"There is a slight but definite resemblance to Sophia Marie."
Jamie stared at Grenville. Sophia Marie, his second wife. It had been middle-aged when It had met her; Jamie had always assumed she had been, too.
The Vampire nodded.
"Yes, there was some twenty years difference in our ages." Grenville resumed his pacing. "But never a thought, a feeling, deeper than the width of paper came between us. It was a love few ever experience.... When she discovered what... I'd become, she offered to share the depths of hell with me, as we had always shared our heaven ... three times she came to me, begging to become as I was ... I could not bear the purity of her soul to be threatened ... when she came to me the third time, I felt myself weakening. I strangled her, rather than have her join me in my shame."
Killed her. To save her. I can't go crazy now. Not yet. I can't let this happen to Katie.... Absently, he began to hum....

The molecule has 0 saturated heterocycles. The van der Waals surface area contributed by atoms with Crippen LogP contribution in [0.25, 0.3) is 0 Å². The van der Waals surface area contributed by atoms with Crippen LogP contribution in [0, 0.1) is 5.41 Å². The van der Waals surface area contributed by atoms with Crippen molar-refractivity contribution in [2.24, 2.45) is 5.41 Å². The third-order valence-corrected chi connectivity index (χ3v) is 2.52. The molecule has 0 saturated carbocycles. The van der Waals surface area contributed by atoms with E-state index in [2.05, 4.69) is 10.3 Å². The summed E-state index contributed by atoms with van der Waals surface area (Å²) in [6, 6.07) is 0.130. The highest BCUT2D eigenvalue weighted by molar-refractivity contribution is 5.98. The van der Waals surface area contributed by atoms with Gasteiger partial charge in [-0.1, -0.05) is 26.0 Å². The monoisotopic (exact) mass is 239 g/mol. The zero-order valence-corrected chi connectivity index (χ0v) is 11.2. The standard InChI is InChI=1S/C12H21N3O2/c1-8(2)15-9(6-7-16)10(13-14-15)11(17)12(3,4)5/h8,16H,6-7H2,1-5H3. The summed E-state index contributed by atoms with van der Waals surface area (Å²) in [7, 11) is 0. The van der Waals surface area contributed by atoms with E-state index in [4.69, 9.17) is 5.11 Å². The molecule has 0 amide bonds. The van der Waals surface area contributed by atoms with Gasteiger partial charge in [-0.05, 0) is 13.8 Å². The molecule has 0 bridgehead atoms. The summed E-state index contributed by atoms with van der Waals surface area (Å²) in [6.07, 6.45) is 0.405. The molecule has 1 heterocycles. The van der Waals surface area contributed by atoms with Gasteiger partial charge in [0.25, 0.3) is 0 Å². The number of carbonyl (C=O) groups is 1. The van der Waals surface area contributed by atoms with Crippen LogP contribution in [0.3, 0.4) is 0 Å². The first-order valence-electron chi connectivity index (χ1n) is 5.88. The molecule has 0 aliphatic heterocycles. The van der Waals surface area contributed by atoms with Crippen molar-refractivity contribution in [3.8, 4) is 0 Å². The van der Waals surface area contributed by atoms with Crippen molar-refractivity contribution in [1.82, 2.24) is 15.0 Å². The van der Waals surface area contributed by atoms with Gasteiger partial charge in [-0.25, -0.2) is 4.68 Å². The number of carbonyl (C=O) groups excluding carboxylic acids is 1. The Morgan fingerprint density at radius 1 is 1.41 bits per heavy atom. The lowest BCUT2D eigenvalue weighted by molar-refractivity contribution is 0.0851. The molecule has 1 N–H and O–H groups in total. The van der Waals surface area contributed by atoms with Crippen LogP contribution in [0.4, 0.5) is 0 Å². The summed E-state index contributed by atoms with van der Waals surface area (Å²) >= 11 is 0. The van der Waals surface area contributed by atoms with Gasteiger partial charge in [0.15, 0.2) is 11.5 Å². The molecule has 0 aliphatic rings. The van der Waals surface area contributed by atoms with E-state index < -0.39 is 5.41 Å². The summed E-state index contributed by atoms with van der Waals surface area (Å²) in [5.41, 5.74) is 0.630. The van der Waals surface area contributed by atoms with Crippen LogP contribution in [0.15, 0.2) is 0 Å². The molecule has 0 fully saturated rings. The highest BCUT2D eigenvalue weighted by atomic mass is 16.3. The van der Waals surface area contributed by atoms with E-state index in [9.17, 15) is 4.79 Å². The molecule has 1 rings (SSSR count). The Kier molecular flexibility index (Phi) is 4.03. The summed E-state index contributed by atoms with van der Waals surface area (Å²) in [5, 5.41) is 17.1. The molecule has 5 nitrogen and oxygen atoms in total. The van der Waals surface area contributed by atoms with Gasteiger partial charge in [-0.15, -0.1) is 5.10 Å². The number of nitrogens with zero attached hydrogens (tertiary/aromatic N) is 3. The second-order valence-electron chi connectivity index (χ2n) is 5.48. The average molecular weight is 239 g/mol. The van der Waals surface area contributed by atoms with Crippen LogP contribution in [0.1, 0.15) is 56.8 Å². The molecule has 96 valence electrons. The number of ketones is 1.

"But now," Grenville went on, "when I see eternity stretch before me, no one to share my torment, my destiny, I have regrets ... perhaps we could achieve a semblance of what we once had.... She will possess the young woman and I shall make her as I am.... She has held true to her word, that she would remain with me ... death has not parted us."
"Okay," Jamie said. "You bring Katie here, Sophia Marie takes over, you bite her and you guys live sucking blood happily ever after...."
Jamie knew he'd gone too far, but the Vampire was watching him with interest, eyes crinkling, to see how close he'd skirt the edge of danger. It was much more apt to be enraged by cr
inging than by defiance, though both courted punishments swift and sometimes severe....
Jamie swallowed and went on, "Then what happens to Katie?" The Vampire held his gaze. "I don't know."
The tone of voice said plainly, "And I do not care."
"I won't help you." The words stuck in Jamie's throat and died unuttered. Later that night he sobbed them into his pillow, over and over, as if seeking a summons for courage. But no courage came.